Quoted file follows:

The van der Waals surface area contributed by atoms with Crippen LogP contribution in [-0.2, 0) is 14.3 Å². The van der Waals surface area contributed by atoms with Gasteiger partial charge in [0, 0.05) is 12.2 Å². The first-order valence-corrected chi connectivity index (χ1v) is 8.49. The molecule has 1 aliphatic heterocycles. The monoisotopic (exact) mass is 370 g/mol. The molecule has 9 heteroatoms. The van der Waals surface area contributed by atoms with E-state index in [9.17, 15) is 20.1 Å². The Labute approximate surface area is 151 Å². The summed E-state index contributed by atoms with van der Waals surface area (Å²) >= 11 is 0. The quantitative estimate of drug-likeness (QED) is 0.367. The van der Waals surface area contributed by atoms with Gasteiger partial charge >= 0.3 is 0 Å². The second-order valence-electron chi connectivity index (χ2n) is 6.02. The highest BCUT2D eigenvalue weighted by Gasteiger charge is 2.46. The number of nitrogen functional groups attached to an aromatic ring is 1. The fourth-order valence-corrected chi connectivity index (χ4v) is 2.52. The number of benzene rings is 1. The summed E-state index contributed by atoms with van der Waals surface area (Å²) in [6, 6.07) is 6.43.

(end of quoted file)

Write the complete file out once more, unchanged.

The van der Waals surface area contributed by atoms with Crippen LogP contribution in [-0.2, 0) is 14.3 Å². The van der Waals surface area contributed by atoms with Gasteiger partial charge in [0, 0.05) is 12.2 Å². The first-order valence-corrected chi connectivity index (χ1v) is 8.49. The molecule has 1 aliphatic heterocycles. The monoisotopic (exact) mass is 370 g/mol. The molecule has 9 heteroatoms. The van der Waals surface area contributed by atoms with E-state index in [9.17, 15) is 20.1 Å². The Labute approximate surface area is 151 Å². The summed E-state index contributed by atoms with van der Waals surface area (Å²) >= 11 is 0. The quantitative estimate of drug-likeness (QED) is 0.367. The van der Waals surface area contributed by atoms with Gasteiger partial charge >= 0.3 is 0 Å². The second-order valence-electron chi connectivity index (χ2n) is 6.02. The highest BCUT2D eigenvalue weighted by Gasteiger charge is 2.46. The number of nitrogen functional groups attached to an aromatic ring is 1. The fourth-order valence-corrected chi connectivity index (χ4v) is 2.52. The number of benzene rings is 1. The summed E-state index contributed by atoms with van der Waals surface area (Å²) in [6, 6.07) is 6.43.